Tuesday, September 30, 2008

But What Does It Mean Mr. Brooks?

Today in the New York Timess David Brooks wrote this:

"What we need in this situation is authority. Not heavy-handed government regulation, but the steady and powerful hand of some public institutions that can guard against the corrupting influences of sloppy money and then prevent destructive contagions when the credit dries up."

Can someone please tell me what this means? Because to me "heavy-handed government regulation" actually means simply "regulation" which means legal limits set on banking which, if we still had, would have meant our economy would have unfolded quite differently over the last 20 years. I understand nothing about what's happening, but I'd guess that with at least some regulation, some sense of rules and the limits of lobbying to undo them, the free-wheeling sub-prime-debt swapping ponzi scheme that made billionaires and now will bring our economy to its knees might not have happened. (I really must read Free Lunch by David Cay Johnston.)

More to the point, what does "public institutions that can guard against corrupting influences" mean? Does it mean a Treasury department that's not subject to the judiciary? I think it might. I think by "public institutions" Brooks might mean people like treasury secretaries and Fed chiefs and SEC commissioners because without laws (AKA regulations) institutions are run by people, people who need people, people who are beholden to people, people who like other people and do things for them and after sitting around in a group and thinking with them.

I know Brooks is a conservative and so for him "regulation" is actually a four-letter word. I know that he might mean something something else by "public institutions" than what I've guessed, but it's not clear what it might be, at least to me.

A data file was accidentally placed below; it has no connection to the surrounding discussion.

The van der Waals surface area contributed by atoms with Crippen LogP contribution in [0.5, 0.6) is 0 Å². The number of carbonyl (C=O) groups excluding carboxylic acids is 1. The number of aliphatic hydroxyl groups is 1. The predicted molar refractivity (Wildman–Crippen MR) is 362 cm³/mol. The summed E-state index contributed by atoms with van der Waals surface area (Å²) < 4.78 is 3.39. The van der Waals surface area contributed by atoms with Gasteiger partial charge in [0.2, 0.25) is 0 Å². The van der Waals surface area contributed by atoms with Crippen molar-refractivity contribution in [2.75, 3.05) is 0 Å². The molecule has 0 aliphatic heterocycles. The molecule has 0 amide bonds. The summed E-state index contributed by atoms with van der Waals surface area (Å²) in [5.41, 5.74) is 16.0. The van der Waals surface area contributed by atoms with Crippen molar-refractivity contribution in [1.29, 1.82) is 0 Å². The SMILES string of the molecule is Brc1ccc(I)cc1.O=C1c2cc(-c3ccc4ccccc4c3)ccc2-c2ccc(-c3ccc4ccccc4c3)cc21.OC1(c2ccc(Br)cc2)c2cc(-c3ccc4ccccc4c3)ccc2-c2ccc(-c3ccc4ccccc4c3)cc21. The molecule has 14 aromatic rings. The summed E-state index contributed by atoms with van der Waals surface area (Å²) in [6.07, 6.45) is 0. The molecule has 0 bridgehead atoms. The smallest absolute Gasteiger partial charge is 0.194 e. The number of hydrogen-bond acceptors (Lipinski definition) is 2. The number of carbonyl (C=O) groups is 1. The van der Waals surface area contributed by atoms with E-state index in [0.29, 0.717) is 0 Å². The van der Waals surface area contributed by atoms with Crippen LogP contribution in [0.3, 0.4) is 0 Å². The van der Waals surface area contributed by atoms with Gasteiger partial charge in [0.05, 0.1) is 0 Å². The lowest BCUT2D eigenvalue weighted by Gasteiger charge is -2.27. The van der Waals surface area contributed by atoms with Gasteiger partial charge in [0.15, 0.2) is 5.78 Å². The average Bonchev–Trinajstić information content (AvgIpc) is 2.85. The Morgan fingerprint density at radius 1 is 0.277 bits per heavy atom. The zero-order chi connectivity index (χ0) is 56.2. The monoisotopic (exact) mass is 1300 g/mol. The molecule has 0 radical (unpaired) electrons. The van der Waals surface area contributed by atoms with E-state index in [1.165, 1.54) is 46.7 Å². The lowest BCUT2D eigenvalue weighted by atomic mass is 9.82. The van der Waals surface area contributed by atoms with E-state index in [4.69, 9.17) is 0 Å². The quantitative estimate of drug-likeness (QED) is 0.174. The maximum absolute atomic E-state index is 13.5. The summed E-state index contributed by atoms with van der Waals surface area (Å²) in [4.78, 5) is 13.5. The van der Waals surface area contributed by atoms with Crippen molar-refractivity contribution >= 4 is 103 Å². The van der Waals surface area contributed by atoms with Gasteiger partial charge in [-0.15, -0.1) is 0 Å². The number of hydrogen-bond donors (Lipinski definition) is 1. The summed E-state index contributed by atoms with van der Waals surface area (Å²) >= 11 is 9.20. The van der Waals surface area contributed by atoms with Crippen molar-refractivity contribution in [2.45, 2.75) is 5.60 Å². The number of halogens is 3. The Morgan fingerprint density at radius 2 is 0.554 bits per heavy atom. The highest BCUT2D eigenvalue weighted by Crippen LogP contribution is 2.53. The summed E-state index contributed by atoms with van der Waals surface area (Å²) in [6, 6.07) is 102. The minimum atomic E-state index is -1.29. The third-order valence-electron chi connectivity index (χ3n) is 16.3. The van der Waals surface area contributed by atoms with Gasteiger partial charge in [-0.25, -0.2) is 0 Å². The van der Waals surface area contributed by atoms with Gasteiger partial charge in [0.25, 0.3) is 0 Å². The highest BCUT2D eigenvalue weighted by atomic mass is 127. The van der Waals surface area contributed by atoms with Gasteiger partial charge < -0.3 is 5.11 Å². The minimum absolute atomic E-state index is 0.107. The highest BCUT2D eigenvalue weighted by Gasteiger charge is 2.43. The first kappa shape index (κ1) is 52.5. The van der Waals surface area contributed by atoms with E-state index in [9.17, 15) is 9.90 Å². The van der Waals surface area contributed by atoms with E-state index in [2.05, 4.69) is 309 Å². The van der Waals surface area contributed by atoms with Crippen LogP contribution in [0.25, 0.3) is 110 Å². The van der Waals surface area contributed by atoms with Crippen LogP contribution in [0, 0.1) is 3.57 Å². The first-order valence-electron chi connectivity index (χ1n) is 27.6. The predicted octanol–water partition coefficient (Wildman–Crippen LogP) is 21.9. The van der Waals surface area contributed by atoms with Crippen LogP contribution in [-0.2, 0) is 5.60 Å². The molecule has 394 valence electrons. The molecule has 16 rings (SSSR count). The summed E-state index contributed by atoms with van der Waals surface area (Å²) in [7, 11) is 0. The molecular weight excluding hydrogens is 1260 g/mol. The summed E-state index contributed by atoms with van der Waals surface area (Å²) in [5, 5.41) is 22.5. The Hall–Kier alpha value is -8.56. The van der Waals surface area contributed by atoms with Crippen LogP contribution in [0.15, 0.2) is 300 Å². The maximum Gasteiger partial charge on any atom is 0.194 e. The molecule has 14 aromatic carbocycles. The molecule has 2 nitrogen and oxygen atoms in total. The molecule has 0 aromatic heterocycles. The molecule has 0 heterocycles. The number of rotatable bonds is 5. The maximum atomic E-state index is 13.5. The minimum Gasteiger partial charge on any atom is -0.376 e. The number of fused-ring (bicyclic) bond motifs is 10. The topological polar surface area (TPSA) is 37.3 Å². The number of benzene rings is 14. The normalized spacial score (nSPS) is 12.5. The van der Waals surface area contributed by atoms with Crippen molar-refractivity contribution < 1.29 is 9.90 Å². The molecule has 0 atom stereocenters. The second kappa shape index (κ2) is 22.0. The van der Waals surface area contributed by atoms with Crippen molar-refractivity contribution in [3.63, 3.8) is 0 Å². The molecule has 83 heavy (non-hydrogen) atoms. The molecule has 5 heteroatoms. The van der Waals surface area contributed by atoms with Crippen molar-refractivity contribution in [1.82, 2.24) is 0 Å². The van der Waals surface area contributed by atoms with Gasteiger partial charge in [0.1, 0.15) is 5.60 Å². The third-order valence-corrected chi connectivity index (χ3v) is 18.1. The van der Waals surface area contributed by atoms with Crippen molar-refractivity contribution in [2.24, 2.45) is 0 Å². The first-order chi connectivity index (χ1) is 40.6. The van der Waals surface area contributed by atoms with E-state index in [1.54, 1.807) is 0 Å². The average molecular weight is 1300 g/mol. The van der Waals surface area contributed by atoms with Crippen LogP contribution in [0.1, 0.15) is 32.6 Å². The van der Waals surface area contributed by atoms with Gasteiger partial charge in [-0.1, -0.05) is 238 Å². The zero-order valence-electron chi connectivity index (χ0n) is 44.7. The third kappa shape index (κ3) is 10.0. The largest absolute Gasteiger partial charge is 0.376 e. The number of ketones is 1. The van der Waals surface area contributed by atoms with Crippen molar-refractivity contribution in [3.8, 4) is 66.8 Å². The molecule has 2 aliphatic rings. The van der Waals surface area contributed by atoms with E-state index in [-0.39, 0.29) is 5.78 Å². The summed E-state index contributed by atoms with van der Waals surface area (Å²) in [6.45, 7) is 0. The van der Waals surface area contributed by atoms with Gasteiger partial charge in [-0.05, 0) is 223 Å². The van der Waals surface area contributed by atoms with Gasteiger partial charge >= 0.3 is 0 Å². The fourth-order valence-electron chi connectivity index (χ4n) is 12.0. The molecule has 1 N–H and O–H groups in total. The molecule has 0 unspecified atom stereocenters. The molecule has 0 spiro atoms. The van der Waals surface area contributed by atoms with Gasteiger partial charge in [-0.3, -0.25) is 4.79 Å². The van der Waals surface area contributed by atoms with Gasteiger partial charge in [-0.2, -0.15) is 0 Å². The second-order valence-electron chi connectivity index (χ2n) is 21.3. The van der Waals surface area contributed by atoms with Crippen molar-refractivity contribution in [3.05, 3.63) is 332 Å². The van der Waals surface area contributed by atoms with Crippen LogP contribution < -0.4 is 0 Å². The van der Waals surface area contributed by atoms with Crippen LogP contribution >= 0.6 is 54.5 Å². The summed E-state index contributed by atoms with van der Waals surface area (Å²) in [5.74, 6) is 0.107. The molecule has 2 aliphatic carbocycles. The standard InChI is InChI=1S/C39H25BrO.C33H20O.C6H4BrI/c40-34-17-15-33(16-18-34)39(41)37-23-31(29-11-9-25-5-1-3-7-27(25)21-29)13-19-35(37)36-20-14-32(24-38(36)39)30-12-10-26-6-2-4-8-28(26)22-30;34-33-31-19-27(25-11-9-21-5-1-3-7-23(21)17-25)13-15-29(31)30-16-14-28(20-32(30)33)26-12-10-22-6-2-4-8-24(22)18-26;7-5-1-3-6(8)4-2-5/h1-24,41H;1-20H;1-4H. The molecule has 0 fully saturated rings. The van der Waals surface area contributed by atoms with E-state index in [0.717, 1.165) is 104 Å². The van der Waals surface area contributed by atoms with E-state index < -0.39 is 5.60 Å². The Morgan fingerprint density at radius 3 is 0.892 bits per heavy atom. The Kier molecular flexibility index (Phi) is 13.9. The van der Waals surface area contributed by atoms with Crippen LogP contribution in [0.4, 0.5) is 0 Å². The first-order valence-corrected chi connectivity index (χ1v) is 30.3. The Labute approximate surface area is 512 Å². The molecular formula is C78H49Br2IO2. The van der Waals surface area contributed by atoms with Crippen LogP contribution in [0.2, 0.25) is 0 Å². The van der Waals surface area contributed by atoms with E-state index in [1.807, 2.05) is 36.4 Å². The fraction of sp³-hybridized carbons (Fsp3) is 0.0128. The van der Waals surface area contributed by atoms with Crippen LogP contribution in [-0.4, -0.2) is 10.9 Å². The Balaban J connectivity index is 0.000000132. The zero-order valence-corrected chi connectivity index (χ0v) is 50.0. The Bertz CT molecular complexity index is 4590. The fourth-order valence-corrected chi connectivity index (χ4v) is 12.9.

I'm not saying laws themselves aren't eventually interpreted (and, let's face it, avoided) by people who need people, of course they are. But a society needs rules, rules that protect the weakest among us and limit the most self-serving and those who've forgotten that the public good is not the same as their bottom line. If there aren't laws on the books to structure those limits, people simply continue to come in and out of institutions of authority. Some will hold the corrupting influences of sloppy money at bay, others will slosh around in them. So which would you prefer? Legal structures or the potential for all that sloshing? I think we've seen what the latter gets us. How about after the dust has settled, we get some well-considered version of the former. Mr. Brooks might not like it, but everyone else might. At least I will.

2 comments:

roni said...

I read that column and thought of what Charlie Gibson said to Caribou Barbie: "I lost something in the flurry of words there."

Robin, check out this piece from This American Life. It goes to the root of the mortgage mess. What will take your breath away is how Wall Street came up with undisciplined loan products such as "No Income, No Asset (NINA)" loans that apparently even dead people qualified for.

http://thislife.org/Radio_Episode.aspx?sched=1242

Robin Aronson said...

I will! I did hear a piece on This American life-- or a minute from one -- a while back on the subject. What I heard was shocking -- a guy saying "i wouldn't give that loan to me but they did..." But what I'm wondering is, now that you've defaulted (on a $500,000 loan) why'd you ask? And what brilliant MBA guy thought this was all a reasonable risk?